One feels certain terror imagining a time in which all the 'views' of Savarkar are realised including his idea of national pride, “To keep up the purity of the nation and its culture, Germany shocked the world by her purging the country of the Semitic races – the Jews. National pride at its highest has been manifested here.”
What is troublesome about these remarks is that both Hindu religion, temple entry movements, and the Hindu right politics were invented at the same moment in reaction to colonial census circulars in the last century which would have otherwise reduced the upper castes of India into a religious minority. It is pertinent that we should not distinguish between Hinduism, casteism, and Hindutva-vaad which are all to be annihilated.
In spite of all the viciousness in the air, there is also the generosity of a revolutionary embrace in this event of the list. In moments of disruption such as this, it is possible to imagine and invent new forms of politics, alliances, responses, responsibilities. If Sarkar — it should not matter who they are or what castes they are or whether they are — and their friends who are already charting new directions choose to, they could also create futures which are based on love which disobeys the laws of caste, religion, and class. They could begin the schooling — which descends from the ancient Greek Schole, which meant leisurely creation — in loving, seeking forgiveness, forgiving, wooing, accepting rejections, consoling one another in sorrow, caring. It should never take an oppositional stand to Menon and what her generation has consolidated and represents.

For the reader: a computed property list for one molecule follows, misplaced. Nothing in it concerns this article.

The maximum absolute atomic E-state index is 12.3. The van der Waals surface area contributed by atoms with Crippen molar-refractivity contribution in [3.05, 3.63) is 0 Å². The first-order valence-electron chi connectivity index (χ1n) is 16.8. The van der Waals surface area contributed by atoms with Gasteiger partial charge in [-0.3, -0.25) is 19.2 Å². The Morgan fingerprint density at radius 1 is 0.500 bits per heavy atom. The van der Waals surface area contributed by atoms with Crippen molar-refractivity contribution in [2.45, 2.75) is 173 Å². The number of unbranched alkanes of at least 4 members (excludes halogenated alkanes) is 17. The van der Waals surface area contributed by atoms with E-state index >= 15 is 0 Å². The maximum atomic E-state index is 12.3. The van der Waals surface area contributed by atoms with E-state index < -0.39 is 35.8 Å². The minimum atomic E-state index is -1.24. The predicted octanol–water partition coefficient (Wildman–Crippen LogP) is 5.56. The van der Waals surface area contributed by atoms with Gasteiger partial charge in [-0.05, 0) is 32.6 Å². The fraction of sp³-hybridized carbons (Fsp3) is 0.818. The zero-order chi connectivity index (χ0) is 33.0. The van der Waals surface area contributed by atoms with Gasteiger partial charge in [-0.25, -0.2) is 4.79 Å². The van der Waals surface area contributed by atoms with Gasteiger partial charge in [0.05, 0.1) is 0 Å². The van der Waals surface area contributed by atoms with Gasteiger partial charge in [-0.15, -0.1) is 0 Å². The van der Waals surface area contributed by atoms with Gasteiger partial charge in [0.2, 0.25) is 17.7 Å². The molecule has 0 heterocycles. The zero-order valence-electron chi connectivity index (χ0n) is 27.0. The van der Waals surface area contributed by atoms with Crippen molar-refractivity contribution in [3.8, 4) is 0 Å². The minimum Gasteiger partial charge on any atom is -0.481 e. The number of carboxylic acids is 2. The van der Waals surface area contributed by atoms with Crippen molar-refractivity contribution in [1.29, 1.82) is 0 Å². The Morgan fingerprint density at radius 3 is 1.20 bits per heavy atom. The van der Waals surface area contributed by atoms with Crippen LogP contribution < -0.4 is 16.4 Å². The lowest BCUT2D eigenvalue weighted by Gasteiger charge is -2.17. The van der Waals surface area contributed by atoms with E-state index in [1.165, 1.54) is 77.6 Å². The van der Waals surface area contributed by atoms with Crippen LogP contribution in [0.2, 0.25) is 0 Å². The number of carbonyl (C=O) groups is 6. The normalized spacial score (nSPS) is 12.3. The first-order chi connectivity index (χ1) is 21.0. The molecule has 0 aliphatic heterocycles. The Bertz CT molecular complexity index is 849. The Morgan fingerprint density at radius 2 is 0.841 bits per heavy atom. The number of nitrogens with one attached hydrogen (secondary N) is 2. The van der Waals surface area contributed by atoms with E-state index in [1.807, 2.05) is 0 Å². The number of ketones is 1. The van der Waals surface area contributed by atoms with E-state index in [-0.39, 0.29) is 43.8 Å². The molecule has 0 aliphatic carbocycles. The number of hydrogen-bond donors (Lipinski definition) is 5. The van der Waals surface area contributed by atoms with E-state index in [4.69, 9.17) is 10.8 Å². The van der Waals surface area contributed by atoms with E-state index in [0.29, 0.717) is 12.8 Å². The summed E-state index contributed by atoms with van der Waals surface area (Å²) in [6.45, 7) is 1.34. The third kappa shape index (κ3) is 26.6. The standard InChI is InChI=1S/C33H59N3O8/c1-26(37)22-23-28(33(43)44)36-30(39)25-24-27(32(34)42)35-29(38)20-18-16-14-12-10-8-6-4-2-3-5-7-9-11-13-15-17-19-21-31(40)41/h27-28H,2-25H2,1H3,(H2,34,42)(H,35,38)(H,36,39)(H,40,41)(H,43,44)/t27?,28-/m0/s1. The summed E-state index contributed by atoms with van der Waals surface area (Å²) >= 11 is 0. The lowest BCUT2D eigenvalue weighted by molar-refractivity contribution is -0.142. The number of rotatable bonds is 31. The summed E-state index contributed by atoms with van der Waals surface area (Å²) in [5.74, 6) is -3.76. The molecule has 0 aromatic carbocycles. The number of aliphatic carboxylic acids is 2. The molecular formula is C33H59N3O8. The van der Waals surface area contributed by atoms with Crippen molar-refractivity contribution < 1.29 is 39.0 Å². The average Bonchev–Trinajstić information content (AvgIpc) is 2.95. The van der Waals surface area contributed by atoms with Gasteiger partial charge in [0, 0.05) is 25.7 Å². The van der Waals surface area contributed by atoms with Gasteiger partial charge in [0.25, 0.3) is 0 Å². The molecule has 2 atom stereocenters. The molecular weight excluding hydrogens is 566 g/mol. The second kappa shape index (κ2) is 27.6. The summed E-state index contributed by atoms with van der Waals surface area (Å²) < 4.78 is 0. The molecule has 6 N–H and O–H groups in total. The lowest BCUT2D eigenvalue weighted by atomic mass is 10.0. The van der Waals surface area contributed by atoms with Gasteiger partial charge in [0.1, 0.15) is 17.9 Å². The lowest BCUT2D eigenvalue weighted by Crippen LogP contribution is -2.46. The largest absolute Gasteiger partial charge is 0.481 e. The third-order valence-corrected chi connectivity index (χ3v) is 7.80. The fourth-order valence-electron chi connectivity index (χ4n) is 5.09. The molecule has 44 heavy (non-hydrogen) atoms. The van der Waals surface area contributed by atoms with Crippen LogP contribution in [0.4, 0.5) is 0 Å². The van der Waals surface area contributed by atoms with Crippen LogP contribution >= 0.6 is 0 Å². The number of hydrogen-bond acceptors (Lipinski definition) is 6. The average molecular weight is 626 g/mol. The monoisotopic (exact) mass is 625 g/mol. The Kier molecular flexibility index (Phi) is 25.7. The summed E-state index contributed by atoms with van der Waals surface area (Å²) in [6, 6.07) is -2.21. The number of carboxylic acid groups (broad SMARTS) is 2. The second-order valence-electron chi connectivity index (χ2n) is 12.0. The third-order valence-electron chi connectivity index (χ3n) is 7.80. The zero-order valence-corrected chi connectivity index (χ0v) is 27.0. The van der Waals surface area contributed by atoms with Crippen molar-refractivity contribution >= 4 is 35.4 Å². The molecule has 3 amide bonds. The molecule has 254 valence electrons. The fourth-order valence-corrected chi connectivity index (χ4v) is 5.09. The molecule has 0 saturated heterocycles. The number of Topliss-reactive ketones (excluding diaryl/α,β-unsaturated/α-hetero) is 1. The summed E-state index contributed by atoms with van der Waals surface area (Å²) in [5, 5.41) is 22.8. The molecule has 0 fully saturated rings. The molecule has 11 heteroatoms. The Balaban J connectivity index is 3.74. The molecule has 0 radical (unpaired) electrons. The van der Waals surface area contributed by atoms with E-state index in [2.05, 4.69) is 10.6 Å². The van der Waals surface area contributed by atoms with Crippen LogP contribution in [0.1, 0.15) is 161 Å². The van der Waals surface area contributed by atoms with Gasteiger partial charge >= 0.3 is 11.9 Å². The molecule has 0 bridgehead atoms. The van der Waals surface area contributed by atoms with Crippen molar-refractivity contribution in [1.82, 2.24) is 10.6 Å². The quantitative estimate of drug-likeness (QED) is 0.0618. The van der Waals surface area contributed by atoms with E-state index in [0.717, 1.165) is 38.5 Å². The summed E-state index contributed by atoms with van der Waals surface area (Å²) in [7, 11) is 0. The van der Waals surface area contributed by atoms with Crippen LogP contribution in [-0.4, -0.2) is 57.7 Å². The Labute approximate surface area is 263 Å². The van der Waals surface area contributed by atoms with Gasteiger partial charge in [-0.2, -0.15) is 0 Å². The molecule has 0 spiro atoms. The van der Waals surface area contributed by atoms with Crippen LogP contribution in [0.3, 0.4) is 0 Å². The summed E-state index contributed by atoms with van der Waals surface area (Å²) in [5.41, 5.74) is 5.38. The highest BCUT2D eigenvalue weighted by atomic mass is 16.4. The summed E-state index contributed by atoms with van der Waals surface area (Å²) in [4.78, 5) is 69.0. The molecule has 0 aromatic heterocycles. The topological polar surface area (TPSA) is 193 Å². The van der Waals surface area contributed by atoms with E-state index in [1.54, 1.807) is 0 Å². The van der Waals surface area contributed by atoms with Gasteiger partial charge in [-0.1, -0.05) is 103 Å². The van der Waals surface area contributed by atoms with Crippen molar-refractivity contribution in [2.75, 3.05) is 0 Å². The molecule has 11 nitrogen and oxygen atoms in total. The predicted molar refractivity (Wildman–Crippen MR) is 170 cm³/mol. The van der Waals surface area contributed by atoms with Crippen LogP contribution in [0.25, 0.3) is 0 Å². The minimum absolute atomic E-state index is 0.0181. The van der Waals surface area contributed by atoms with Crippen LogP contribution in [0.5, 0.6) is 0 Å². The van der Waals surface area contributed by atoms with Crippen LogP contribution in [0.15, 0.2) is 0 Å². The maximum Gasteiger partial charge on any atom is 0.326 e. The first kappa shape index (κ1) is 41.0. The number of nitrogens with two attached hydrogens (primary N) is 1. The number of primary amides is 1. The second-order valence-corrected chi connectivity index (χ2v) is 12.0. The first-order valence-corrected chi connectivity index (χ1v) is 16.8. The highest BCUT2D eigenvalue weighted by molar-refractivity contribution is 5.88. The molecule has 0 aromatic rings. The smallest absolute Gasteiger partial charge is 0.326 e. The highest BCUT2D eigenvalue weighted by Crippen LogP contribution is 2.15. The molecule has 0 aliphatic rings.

Instead, there is room for everyone in this world to create new alliances to dissolve identities; to take new territories of thought; gift each other new ideas of togetherness; to give birth to what is more than nations and passports; create systems and epistemologies which remain open to reason; experiment in language to make poems which send love across languages; through care, make skins permeable to let in pains and joys of all — Dalit, Kashmiri, Adivasi, American, feline, White, canine, Bahujan, gymnosperms, Black, stones, Pakistani and forests.
In this era of technological explosion all of you are — you know who you are — already worlds away from the fantasies of postcolonial gossips riding their bullock carts calling out to ‘the subalterns’ to get out of the way. You are already a gathering in the form of a conch shell from which the matter of the world is murmuring its invitation to create an animal which can relieve the human. You are also suffering the weight of unprecedented crises which are descending.
(Divya Dwivedi and Shaj Mohan are philosophers based in the subcontinent)